## Hypothesis Testing t Test

The t test is another method of hypothesis testing that is used for a small sample size (n < 30). It is also used to compare the sample mean and population mean. However, the population standard deviation is not known. Instead, the sample standard deviation is known. The mean of two samples can also be compared using the t test.

- One sample: t = \(\frac{\overline{x}-\mu}{\frac{s}{\sqrt{n}}}\).
- Two samples: t = \(\frac{(\overline{x_{1}}-\overline{x_{2}})-(\mu_{1}-\mu_{2})}{\sqrt{\frac{s_{1}^{2}}{n_{1}}+\frac{s_{2}^{2}}{n_{2}}}}\).

## Hypothesis Testing Chi Square

The Chi square test is a hypothesis testing method that is used to check whether the variables in a population are independent or not. It is used when the test statistic is chi-squared distributed.

## One Tailed Hypothesis Testing

One tailed hypothesis testing is done when the rejection region is only in one direction. It can also be known as directional hypothesis testing because the effects can be tested in one direction only. This type of testing is further classified into the right tailed test and left tailed test.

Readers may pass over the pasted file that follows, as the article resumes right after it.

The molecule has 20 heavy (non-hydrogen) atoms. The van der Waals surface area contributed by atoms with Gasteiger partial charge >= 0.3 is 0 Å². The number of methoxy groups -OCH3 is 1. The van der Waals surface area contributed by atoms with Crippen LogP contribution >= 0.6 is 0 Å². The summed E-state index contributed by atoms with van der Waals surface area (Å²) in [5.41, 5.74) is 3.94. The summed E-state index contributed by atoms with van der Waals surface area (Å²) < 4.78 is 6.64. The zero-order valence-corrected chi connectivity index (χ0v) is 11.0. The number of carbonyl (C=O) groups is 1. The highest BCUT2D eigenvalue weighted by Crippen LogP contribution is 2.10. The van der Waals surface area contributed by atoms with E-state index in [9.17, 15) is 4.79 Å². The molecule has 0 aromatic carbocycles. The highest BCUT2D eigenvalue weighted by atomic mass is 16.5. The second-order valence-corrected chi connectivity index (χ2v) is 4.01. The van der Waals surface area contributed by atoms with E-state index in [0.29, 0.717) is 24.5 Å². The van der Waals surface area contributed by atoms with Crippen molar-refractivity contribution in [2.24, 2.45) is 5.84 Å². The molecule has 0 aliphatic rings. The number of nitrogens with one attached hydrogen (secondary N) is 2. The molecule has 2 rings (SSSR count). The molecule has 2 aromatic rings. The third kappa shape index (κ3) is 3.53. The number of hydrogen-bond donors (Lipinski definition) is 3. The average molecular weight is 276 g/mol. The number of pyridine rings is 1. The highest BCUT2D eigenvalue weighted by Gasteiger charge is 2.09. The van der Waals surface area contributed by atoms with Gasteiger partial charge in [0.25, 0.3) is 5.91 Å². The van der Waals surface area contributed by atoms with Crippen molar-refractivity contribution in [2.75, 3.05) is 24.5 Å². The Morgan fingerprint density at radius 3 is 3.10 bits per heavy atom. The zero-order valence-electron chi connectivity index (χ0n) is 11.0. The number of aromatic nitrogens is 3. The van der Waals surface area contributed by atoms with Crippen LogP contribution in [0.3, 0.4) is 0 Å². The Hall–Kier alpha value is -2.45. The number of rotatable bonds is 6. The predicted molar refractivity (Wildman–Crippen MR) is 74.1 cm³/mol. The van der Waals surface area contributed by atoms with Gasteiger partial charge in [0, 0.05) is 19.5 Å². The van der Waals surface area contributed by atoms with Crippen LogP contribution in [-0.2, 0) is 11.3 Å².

Right Tailed Hypothesis Testing

The right tail test is also known as the upper tail test. This test is used to check whether the population parameter is greater than some value. The null and alternative hypotheses for this test are given as follows:

\(H_{0}\): The population parameter is ≤ some value

\(H_{1}\): The population parameter is > some value.

If the test statistic has a greater value than the critical value then the null hypothesis is rejected

Left Tailed Hypothesis Testing